Colleague with Stargardt prompts support from global companyPosted: Monday 25 April 2022 at 14:17
A world-leading producer of high-quality garden seeds has pledged its support to the Macular Society in recognition of its former facilities manager who has a rare form of macular disease.
Every year the global company PanAmerican Seed donates a percentage of its sales of its trademark disease-resistant Beacon Impatiens, to less-widely known charitable organisations.
This year the company has selected two organisations supporting people with sight loss, in support of Mark Chalmers who retired from the company earlier this year and was diagnosed with Stargardt in his 40s.
Mark said: “It is such an honour that my former colleagues have chosen these organisations. To know that they respected me enough to do this means a lot to me.”
Mark, who said his vision has a big impact on his life and work, is now working part-time at a US-based low vision rehabilitation clinic, Spectrios Institute for Low Vision, which will also benefit from a donation from PanAmerican Seed. Spectrios relies on donations to provide support for low-income individuals, free vision clinics for school-aged children, summer camp programs, and other activities.
He said Spectrios helped him to adapt to his sight loss and provided him with the motivation and tools he needed to continue working when his eye sight deteriorated and impacted his ability to do things the way he had always done in the past.
“I first noticed problems with my vision when I noticed there were blank spots in the white lines on the side of the road. Over time, I lost more and more of my central vision and was having trouble reading, driving, and recognising people.
“I didn’t know that organisations like Spectrios existed but with the help of technology I have continued to be able to adapt to losing my vision and they have really helped me to do this. I want other people to know this support exists and to help other people who are struggling.”
Mark said PanAmerican Seed was always supportive of his vision loss and he found being open and honest about his condition helped.
He added: “It helped to tell people that I had sight loss and when I was struggling to do things, so that I could get support. For example when I started to not recognise people’s faces I would tell them, so they knew it was because of my sight loss and I wasn’t ignoring them.”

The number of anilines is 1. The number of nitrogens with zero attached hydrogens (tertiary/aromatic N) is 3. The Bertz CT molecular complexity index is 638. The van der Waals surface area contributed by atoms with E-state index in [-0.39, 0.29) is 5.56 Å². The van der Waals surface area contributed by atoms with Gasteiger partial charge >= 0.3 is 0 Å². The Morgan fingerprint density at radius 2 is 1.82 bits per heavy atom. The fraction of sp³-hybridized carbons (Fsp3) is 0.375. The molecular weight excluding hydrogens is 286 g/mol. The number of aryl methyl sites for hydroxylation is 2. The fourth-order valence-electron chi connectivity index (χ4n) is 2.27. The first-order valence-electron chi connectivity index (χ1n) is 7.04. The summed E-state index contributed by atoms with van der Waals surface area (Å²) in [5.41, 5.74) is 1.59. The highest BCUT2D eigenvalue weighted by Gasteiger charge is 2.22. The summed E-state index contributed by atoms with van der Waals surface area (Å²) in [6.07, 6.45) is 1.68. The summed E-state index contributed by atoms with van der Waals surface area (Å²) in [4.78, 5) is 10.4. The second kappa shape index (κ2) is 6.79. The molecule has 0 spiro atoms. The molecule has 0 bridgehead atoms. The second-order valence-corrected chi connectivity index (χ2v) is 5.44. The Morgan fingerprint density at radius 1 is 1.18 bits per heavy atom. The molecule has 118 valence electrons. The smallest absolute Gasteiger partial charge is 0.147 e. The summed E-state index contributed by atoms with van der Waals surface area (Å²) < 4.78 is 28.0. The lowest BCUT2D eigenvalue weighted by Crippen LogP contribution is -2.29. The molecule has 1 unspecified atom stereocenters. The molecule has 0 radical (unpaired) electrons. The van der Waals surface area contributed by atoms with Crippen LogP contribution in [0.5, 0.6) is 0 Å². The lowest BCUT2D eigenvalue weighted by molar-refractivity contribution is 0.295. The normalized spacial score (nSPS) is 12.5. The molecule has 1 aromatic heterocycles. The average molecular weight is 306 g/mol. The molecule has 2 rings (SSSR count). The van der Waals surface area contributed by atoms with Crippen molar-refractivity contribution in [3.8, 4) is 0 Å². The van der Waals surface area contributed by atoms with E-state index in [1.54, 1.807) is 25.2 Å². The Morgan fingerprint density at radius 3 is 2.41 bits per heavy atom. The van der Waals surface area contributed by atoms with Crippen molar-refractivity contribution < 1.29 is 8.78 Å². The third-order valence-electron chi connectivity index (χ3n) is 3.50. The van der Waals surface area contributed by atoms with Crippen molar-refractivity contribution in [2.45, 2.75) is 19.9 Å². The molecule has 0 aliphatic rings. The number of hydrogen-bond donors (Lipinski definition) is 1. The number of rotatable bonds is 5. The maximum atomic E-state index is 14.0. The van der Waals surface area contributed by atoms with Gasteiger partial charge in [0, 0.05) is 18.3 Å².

“One of the most memorable things that someone said to me when I told them I could no longer see people’s faces was that it was a good thing because I now got to meet their soul first and not be influenced by first impressions of how they looked. It was an amazing insight.”
Mark, who worked for the company for 33 years loves gardening, but admits his own garden needs some work. He said: “My wife always says to me that considering who I worked for our garden should look a lot better than it does, but it’s like the plumber or the electrician who always has work to do in their own house.”
Talking about gardening with sight loss he said: “I can’t drive and I can’t recognise people. But, I can do just about anything else if am willing to adapt and do it a bit differently. In the case of gardening, I often have my nose up so close to the plants so I can see what I’m doing. But, for me, it is not about how well I am able to do it, it is the activity of doing it in the first place and just being outside and enjoying the sounds and smells of nature on a warm summer day.”
Beyond the donation at the end of 2022, PanAmerican Seed will also raise further awareness of the fight against sight loss through its social media channels, website and customer communications.
Find out where to buy Beacon Impatiens.